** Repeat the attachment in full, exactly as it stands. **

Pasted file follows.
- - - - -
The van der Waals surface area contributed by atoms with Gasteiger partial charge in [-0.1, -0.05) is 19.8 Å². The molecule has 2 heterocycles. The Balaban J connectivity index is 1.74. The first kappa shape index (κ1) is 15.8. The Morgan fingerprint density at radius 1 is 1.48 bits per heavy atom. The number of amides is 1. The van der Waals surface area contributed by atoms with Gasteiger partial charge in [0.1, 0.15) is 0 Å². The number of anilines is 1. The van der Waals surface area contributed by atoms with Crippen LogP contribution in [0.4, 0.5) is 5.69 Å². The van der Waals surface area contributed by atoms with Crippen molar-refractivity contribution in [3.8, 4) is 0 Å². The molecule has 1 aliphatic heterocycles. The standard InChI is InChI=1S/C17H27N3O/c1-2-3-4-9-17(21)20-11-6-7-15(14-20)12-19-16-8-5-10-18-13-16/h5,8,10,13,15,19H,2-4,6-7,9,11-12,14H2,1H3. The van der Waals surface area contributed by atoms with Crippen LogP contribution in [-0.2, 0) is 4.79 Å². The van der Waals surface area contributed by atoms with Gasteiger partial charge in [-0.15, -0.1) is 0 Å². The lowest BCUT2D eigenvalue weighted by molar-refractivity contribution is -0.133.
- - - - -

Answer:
The van der Waals surface area contributed by atoms with Gasteiger partial charge in [-0.1, -0.05) is 19.8 Å². The molecule has 2 heterocycles. The Balaban J connectivity index is 1.74. The first kappa shape index (κ1) is 15.8. The Morgan fingerprint density at radius 1 is 1.48 bits per heavy atom. The number of amides is 1. The van der Waals surface area contributed by atoms with Gasteiger partial charge in [0.1, 0.15) is 0 Å². The number of anilines is 1. The van der Waals surface area contributed by atoms with Crippen LogP contribution in [0.4, 0.5) is 5.69 Å². The van der Waals surface area contributed by atoms with Crippen molar-refractivity contribution in [3.8, 4) is 0 Å². The molecule has 1 aliphatic heterocycles. The standard InChI is InChI=1S/C17H27N3O/c1-2-3-4-9-17(21)20-11-6-7-15(14-20)12-19-16-8-5-10-18-13-16/h5,8,10,13,15,19H,2-4,6-7,9,11-12,14H2,1H3. The van der Waals surface area contributed by atoms with Crippen LogP contribution in [-0.2, 0) is 4.79 Å². The van der Waals surface area contributed by atoms with Gasteiger partial charge in [-0.15, -0.1) is 0 Å². The lowest BCUT2D eigenvalue weighted by molar-refractivity contribution is -0.133.